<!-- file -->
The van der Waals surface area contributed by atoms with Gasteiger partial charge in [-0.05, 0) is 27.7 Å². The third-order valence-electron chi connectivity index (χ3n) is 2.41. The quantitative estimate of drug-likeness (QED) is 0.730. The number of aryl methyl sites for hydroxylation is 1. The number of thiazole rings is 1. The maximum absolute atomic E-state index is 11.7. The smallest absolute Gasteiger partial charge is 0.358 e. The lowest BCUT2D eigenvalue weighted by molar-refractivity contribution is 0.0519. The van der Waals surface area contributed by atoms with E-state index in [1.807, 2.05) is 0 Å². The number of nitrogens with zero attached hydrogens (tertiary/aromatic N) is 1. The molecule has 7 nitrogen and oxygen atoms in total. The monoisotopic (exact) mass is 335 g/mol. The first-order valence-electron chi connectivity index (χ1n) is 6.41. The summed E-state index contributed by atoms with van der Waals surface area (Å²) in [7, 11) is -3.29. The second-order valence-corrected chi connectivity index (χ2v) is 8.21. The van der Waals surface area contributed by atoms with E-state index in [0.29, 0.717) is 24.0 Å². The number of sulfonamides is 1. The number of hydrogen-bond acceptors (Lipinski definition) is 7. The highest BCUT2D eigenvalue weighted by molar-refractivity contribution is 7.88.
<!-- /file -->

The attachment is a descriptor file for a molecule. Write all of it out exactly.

The van der Waals surface area contributed by atoms with Gasteiger partial charge in [-0.05, 0) is 27.7 Å². The third-order valence-electron chi connectivity index (χ3n) is 2.41. The quantitative estimate of drug-likeness (QED) is 0.730. The number of aryl methyl sites for hydroxylation is 1. The number of thiazole rings is 1. The maximum absolute atomic E-state index is 11.7. The smallest absolute Gasteiger partial charge is 0.358 e. The lowest BCUT2D eigenvalue weighted by molar-refractivity contribution is 0.0519. The van der Waals surface area contributed by atoms with E-state index in [1.807, 2.05) is 0 Å². The number of nitrogens with zero attached hydrogens (tertiary/aromatic N) is 1. The molecule has 7 nitrogen and oxygen atoms in total. The monoisotopic (exact) mass is 335 g/mol. The first-order valence-electron chi connectivity index (χ1n) is 6.41. The summed E-state index contributed by atoms with van der Waals surface area (Å²) in [7, 11) is -3.29. The second-order valence-corrected chi connectivity index (χ2v) is 8.21. The van der Waals surface area contributed by atoms with E-state index in [0.29, 0.717) is 24.0 Å². The number of sulfonamides is 1. The number of hydrogen-bond acceptors (Lipinski definition) is 7. The highest BCUT2D eigenvalue weighted by molar-refractivity contribution is 7.88.